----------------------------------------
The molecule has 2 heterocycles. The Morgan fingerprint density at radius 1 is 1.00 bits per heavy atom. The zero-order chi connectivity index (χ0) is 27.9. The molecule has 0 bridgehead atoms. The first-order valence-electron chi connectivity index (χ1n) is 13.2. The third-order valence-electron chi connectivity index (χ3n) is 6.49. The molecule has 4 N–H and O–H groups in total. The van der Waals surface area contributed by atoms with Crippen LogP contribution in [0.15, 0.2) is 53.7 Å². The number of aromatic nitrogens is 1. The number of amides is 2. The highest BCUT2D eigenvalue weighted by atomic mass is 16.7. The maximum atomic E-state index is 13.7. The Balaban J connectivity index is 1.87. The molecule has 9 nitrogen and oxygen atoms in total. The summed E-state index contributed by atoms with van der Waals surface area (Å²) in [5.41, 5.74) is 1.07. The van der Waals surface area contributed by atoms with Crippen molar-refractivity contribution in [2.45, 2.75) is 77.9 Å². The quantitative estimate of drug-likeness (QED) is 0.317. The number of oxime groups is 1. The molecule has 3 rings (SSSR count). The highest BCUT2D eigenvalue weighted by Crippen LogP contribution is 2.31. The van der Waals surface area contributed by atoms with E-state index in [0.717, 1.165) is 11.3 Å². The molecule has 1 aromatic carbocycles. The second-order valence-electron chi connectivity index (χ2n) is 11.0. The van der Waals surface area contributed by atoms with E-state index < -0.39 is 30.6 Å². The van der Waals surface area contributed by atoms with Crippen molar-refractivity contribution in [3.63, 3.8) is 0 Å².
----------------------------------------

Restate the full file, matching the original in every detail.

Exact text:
The molecule has 2 heterocycles. The Morgan fingerprint density at radius 1 is 1.00 bits per heavy atom. The zero-order chi connectivity index (χ0) is 27.9. The molecule has 0 bridgehead atoms. The first-order valence-electron chi connectivity index (χ1n) is 13.2. The third-order valence-electron chi connectivity index (χ3n) is 6.49. The molecule has 4 N–H and O–H groups in total. The van der Waals surface area contributed by atoms with Crippen LogP contribution in [0.15, 0.2) is 53.7 Å². The number of aromatic nitrogens is 1. The number of amides is 2. The highest BCUT2D eigenvalue weighted by atomic mass is 16.7. The maximum atomic E-state index is 13.7. The Balaban J connectivity index is 1.87. The molecule has 9 nitrogen and oxygen atoms in total. The summed E-state index contributed by atoms with van der Waals surface area (Å²) in [5.41, 5.74) is 1.07. The van der Waals surface area contributed by atoms with Crippen molar-refractivity contribution in [2.45, 2.75) is 77.9 Å². The quantitative estimate of drug-likeness (QED) is 0.317. The number of oxime groups is 1. The molecule has 3 rings (SSSR count). The highest BCUT2D eigenvalue weighted by Crippen LogP contribution is 2.31. The van der Waals surface area contributed by atoms with E-state index in [0.717, 1.165) is 11.3 Å². The molecule has 1 aromatic carbocycles. The second-order valence-electron chi connectivity index (χ2n) is 11.0. The van der Waals surface area contributed by atoms with E-state index < -0.39 is 30.6 Å². The van der Waals surface area contributed by atoms with Crippen molar-refractivity contribution in [3.63, 3.8) is 0 Å².